It's about to happen, the signs are there that the Coalition is considering a PR attack on Income Support claimants or gearing itself up for one if that decision has already been made, just as what has happened with Incapacity Benefit, ESA, DLA and Jobseekers Allowance claimants. Income Support comes just behind Jobseekers Allowance in the IFS estimate of welfare spending for 2010.
It is as I mentioned earlier in the case, the only other benefit an unemployed claimant can live on. The claimant will either be a person on income-based JSA or ESA and with a low income, or they will be ineligible for them but otherwise not able to work either because they are pregnant, a carer or only able to work part-time. It's not the hardest benefit to claim(the honour held by Disability Living Allowance), but it is possibly the most complicated. It's ripe for plundering and there are few who understand it well enough to challenge what might happen to it. It's one thing to confess ignorance, but another entirely to confess defeat and I am loath to. It's simply not possible to become informed just by reading.
This investigation will just look at the data. All I can do is warn everyone to beware any solid claims of fact about who can and can't claim Income Support.
As of this point the only thing the Coalition have announced is that lone parents will have to look for work when their youngest child reaches the age of 5 rather than 7 which the IFS estimates will save £180 million. I do not know if the IFS factors in that once lone parents are expected to look for work that they are then eligible for and almost certainly will claim for Jobseekers Allowance on top of their Income Support. As they're more likely to do part-time work because they still have to actually look after their children for most of the day, they will still be claiming some Income Support. I don't know how the IFS came up with their figure but I'm guessing the Coalition will save no money unless they go much further than this and I don't put it past them.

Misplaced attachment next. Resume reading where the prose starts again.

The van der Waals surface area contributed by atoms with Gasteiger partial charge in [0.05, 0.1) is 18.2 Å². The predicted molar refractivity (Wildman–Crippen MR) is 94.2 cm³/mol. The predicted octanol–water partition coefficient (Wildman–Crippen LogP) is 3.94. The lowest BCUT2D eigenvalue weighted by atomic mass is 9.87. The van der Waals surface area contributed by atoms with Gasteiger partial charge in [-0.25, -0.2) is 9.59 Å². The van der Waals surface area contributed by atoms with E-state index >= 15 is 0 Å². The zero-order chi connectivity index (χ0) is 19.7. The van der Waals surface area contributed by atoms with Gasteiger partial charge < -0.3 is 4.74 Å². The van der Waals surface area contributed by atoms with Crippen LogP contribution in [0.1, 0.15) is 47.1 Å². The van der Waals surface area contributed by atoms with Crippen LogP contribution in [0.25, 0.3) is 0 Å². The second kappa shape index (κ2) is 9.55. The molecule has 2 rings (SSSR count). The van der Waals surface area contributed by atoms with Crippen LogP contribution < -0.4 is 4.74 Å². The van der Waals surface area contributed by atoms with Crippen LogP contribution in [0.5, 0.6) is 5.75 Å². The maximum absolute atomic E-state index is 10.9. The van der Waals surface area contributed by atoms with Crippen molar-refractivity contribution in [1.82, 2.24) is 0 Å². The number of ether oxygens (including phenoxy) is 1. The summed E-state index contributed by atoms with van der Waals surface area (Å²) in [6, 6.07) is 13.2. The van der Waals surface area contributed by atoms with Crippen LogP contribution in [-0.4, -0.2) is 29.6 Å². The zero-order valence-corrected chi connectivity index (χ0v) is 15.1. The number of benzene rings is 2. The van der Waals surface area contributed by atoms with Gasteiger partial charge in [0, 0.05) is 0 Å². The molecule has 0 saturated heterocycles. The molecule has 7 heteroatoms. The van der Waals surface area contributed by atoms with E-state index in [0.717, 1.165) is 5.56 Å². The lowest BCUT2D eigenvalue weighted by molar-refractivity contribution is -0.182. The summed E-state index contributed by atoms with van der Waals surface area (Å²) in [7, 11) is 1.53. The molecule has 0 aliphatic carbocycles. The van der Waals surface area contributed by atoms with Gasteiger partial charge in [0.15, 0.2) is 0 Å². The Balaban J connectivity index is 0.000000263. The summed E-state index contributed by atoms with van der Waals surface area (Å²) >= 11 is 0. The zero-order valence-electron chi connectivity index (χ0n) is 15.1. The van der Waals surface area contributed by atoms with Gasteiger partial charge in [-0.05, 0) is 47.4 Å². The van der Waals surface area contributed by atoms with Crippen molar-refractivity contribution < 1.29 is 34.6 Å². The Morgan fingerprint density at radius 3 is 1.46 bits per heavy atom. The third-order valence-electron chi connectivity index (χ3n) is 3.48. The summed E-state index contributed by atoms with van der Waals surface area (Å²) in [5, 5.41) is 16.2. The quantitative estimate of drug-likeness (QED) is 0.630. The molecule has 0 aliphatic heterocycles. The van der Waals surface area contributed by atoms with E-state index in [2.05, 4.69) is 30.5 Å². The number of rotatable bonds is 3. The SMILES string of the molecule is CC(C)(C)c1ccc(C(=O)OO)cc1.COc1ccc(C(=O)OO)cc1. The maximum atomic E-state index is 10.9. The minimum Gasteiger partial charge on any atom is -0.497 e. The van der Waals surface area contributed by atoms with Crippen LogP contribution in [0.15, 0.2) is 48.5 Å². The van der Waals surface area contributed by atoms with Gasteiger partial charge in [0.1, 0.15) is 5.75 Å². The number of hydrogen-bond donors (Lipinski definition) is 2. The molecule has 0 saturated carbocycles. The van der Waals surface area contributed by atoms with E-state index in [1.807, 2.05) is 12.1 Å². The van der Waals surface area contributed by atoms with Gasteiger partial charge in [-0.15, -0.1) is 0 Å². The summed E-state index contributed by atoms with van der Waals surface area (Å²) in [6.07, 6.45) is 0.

For them, given their misrepresentations of other benefits I suppose Income Support claims just weren't falling fast enough.
You'll spot the big drop if you look closely(snark). It's caused by the over 60s being transferred to Pension Credit so let's have a look at that too.
The blue line is Pension Credit and Income Support combined and by the looks of it, most Income Support claimants prior to 2003 were over 60 and the number was set to rise suddenly as the first of the baby-boomers reached retirement age. Well that's cynical of me; the advantage of Pension Credit over Income Support is that pensioners with low incomes but some savings can receive it, the means-testing is set higher. But it still appears Labour were worried about the projected rise in Income Support claims and if so split the benefit by introducing a new one(remember that for a future post). Claimants under 60 however have only ever fallen in recent years; the downward trend on the green line begins with the introduction of Pension Credit even if the drop is disregarded. A downward trend: there is no reason for the Coalition to get pissy about Income Support at this time.You'd almost swear that all these graphs were the same one in different forms, a very familiar kind of shapeshifter.
The Chancellor's original plan was to cut welfare spending by £11 billion by 2014-15 when these figures were available and the IFS analysis was published. Since then he has indicated an extra £7 billion in cuts to welfare are on the table. That's each year, not over a period leading up to 2015, bumping that figure up closer to £28 billion. Osbourne made this decision in order to score a political point, that he would be cutting certain budgets less than Labour would have because he's shifting the cost to the poor, jobless, sick and disabled claiming benefits. Cheers for that Gideon. The 2010 Spending Review doesn't go into specifics on how this will be achieved and little had been heard from since then. Maybe it was just bluster from the Chancellor to grab headlines at the time for securing a paltry one percent less than Labour's cuts plan for departments. I don't think we can take that risk though.
Case file #4 finds that the Coalition's next step on it's welfare policy must be anticipated before they have a chance to act on it. There is no substantial cause for concern for the costs of any unemployment benefits on the basis of time series data. Case file #4 has run out of leads on unemployment benefits and will turn its attention next to the misuse of data in other areas. New case files will be opened to examine other matters relating to unemployment benefits and anticipate possible future misdemeanour by the Coalition.